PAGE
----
INS Kavaratti (Image credit: Indian Navy)

Army chief General Manoj Mukund Naravane will on Thursday fee anti-submarine warfare (ASW) ship INS Kavaratti into the Indian Navy on the Naval Dockyard in Visakhapatnam.

Ahead of the ship’s commissioning, Indian Navy, in an announcement, stated the warship portrays the rising functionality of the pressure.

Here’s all it’s good to learn about INS Kavaratti:

(1.) It is the final of 4 indigenously-built ASW underneath ‘Project 28’ or or Kamorta-class corvettes of the Navy. It’s a category of ASWs at present in service with the Navy.

(2.) ‘Project 28’ was authorised in 2003. The different three warships underneath this challenge are INS Kamorta (commissioned in 2014), INS Kadmatt (2016) and INS Kiltan (2017).

(3.) INS Kavaratti has as much as 90% indigenous content material. The use of carbon composites to construct it has been described as a ‘commendable feat achieved in Indian shipbuilding.’

(4.) The warship has been designed by the Navy’s in-house organisation, the Directorate of Naval Design (DND). Kolkata’s Garden Research Shipbuilders and Engineers (GRSE), in the meantime, has constructed it.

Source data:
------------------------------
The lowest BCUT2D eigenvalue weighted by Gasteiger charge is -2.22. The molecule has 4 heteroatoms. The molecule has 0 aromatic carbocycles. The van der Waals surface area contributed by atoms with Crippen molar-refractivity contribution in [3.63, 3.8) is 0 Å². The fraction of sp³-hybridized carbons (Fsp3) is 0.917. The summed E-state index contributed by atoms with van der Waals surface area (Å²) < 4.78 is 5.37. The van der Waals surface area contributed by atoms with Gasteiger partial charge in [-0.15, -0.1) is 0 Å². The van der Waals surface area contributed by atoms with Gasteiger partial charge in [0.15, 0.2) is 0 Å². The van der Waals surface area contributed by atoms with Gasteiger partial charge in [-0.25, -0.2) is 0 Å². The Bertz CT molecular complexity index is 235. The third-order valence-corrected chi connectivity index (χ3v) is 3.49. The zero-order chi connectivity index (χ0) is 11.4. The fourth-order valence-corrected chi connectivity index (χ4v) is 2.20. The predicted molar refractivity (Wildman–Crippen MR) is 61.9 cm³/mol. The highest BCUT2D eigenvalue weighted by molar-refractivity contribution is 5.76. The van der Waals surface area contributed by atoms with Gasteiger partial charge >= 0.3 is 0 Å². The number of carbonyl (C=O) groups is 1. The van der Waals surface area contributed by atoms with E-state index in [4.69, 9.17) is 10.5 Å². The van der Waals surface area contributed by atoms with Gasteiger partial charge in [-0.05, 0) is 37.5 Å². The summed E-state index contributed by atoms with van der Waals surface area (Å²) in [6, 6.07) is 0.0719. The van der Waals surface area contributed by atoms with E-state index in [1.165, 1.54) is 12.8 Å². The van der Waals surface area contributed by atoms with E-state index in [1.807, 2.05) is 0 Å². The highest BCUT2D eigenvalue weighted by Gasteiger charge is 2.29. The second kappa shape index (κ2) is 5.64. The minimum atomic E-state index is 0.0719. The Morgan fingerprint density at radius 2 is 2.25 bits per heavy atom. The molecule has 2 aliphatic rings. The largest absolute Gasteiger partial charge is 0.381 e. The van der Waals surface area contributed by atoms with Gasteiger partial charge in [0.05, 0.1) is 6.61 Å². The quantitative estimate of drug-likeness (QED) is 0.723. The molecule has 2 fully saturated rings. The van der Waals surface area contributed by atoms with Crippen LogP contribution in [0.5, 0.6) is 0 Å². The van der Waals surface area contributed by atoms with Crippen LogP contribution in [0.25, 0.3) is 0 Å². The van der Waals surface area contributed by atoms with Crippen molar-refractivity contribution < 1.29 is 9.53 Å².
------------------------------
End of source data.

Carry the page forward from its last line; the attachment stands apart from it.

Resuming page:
(5.) Further, it has state-of-the-art weapons and a sensor that may detect and take motion in opposition to hostile submarines. It additionally has a superb endurance for long-range deployments.

(6.) It has accomplished sea-trials of all its methods fitted onboard and, therefore, will likely be commissioned as a combat-ready platform.

(7.) INS Kavaratti derives its identify from the eponymous INS Kavaratti, which was an Arnala class missile corvette. The older INS Kavaratti operated in the course of the 1971 Bangladesh liberation struggle.

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